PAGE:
The Ocean Calls: A Haenyeo Mermaid Story (Hardcover)
Fall 2020 Kids Indie Next List
“Tradition stands the test of time in this lovely story about the haenyeo — older Korean women who dive for abalone and other sea treasures, and are known locally as mermaids. Dayeon longs to be brave and strong like her diver Grandma, and through patience and experience learns to love the gifts of the sea. This beautiful tale of bravery and familial bonding rooted in matriarchal love will touch hearts while educating readers about a revered aspect of another culture.”
— Melissa Posten, The Novel Neighbor, Webster Groves, MO
Dayeon wants to be a haenyeo just like Grandma. The haenyeo dive off the coast of Jeju Island to pluck treasures from the sea--generations of Korean women have done so for centuries. To Dayeon, the haenyeo are as strong and graceful as mermaids. To give her strength, Dayeon eats Grandma's abalone porridge. She practices holding her breath while they do the dishes. And when Grandma suits up for her next dive, Dayeon grabs her suit, flippers, and goggles. A scary memory of the sea keeps Dayeon clinging to the shore, but with Grandma's guidance, Dayeon comes to appreciate the ocean's many gifts.
Tina Cho's The Ocean Calls, with luminous illustrations by muralist Jess X. Snow, is a classic in the making.
Jess X. Snow is a queer migrant Asian Canadian artist, filmmaker, and Pushcart-nominated poet based in Brooklyn. They are working to build a future where migrants and people of color see themselves as heroes on the big screen, city walls, and pages of children's books and feel empowered to create their own art. By merging community arts activism, healing practices, and film in their stories, Jess hopes to encourage others to discover sanctuaries inside themselves.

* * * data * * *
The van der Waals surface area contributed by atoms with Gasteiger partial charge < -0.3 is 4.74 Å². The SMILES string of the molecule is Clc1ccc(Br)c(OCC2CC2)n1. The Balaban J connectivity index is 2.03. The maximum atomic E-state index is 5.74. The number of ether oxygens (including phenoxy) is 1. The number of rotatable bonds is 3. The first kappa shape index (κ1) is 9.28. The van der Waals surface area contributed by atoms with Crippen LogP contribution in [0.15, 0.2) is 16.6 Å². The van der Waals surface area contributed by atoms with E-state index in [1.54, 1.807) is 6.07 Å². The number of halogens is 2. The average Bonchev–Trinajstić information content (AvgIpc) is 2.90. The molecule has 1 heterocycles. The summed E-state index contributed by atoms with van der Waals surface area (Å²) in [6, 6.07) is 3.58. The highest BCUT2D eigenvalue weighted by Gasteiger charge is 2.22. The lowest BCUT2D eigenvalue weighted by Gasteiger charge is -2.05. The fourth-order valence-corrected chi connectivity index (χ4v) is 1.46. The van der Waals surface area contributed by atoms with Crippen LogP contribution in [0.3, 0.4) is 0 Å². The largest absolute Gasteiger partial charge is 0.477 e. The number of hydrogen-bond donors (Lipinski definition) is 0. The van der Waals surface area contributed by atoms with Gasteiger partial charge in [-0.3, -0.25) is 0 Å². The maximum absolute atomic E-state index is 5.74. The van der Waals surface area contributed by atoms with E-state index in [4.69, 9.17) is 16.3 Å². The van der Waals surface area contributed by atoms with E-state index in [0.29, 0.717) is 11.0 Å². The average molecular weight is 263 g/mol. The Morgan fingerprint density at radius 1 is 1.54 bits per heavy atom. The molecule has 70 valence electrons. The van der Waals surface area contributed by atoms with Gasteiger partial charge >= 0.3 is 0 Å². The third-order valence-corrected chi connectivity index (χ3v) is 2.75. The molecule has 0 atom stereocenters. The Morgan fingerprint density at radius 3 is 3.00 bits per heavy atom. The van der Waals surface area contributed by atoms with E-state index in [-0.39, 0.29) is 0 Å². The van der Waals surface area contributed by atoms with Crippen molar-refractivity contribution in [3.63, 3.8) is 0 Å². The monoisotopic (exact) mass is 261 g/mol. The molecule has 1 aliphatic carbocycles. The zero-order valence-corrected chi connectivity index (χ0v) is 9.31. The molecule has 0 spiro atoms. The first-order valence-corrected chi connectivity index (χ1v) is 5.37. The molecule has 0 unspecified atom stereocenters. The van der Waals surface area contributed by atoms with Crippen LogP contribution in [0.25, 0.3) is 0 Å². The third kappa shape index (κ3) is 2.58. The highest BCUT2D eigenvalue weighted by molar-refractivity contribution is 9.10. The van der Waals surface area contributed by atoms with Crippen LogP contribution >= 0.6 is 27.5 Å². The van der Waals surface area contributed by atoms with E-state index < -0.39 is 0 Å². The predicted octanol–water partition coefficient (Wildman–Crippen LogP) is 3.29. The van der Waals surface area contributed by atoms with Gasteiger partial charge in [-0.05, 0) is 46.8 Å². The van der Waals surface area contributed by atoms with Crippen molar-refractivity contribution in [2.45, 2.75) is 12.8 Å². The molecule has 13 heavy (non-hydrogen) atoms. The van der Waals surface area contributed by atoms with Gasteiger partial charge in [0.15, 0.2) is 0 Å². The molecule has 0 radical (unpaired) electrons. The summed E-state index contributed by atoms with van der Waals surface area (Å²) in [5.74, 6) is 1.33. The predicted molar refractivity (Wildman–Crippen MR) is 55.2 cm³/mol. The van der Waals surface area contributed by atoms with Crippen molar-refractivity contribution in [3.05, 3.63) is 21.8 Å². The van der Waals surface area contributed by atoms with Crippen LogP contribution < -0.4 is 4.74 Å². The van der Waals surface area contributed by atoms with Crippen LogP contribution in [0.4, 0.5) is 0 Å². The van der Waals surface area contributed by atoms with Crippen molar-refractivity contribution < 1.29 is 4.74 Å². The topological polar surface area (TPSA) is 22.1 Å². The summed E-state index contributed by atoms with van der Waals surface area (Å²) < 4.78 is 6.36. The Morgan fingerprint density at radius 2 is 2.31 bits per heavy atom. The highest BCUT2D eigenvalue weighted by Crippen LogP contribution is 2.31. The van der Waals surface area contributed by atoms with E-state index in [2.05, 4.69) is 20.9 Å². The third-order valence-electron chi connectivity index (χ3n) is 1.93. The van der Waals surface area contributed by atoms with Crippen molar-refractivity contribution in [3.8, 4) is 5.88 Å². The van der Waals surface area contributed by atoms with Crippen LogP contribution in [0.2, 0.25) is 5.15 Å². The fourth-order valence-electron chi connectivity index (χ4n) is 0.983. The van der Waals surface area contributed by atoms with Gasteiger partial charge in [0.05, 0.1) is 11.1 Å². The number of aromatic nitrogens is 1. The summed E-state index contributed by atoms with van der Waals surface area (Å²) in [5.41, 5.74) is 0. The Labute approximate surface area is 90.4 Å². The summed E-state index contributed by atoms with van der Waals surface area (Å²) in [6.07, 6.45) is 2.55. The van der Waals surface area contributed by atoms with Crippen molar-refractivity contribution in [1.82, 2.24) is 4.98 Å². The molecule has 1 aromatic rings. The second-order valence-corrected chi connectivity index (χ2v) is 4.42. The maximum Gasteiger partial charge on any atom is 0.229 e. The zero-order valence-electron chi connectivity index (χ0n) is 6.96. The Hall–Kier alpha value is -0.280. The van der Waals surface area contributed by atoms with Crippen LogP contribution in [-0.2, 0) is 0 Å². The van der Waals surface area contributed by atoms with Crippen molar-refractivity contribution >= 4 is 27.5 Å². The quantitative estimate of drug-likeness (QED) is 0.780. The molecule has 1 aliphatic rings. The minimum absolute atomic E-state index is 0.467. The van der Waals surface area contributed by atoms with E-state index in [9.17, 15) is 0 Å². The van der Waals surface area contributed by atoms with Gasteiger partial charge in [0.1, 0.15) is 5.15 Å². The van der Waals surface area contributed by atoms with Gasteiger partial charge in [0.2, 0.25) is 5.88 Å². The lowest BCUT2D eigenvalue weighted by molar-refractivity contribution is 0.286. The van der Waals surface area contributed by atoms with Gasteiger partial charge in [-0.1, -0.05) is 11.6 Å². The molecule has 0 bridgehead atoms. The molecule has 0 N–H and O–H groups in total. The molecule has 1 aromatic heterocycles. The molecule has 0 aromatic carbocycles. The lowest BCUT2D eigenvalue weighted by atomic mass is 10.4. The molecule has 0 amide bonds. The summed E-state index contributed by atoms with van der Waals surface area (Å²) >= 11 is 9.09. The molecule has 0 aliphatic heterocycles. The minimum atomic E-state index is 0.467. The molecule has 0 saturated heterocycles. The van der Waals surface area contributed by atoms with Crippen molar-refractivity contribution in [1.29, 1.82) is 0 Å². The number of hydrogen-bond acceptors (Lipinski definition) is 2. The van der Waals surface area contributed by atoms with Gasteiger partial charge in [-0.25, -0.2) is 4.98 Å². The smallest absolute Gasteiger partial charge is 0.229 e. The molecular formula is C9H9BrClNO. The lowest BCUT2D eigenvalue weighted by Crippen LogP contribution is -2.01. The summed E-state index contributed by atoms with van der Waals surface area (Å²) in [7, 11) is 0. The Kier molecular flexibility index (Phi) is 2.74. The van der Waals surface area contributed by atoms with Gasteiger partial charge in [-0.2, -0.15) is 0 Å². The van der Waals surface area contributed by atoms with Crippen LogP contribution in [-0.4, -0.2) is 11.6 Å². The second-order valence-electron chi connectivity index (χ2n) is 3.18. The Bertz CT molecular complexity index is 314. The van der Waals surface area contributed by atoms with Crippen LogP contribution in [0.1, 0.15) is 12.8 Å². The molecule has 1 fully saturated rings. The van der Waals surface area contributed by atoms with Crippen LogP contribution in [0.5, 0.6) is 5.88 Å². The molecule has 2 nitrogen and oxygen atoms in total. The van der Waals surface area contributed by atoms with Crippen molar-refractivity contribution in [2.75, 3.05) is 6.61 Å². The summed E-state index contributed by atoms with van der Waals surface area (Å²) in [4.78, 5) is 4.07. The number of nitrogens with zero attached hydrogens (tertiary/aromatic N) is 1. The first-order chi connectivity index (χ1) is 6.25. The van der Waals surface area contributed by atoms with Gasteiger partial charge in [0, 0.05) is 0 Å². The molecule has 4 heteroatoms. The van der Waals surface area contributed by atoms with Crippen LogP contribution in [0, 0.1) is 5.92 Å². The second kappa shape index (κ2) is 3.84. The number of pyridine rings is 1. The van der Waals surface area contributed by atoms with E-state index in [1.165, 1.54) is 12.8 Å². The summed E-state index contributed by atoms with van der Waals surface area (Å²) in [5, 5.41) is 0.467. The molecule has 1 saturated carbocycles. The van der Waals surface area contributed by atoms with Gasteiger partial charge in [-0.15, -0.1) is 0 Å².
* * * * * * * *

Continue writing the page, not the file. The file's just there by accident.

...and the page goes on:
Kirkus Best Children's Books 2020
Junior Library Guild selection
“Use this sweet story about family tradition, trust, and confidence to support STEM units on weather and tides, sea life, and ecology.” —Booklist, starred review
“In Cho and Snow’s celebration of this fascinating tradition, the risks and rewards are given only to the worthy—which takes practice, courage, and a grandmother’s love.” —Kirkus, starred review
“Sturdy prose by Cho (Rice from Heaven) highlights a segment of Korean society whose women preserve a vibrant tradition of enterprise, stamina, and cooperation, and Grandma shines as a kind of generous real-life superhero.” —Publishers Weekly, starred review
”[A] must-have for any collection.” —School Library Journal, starred review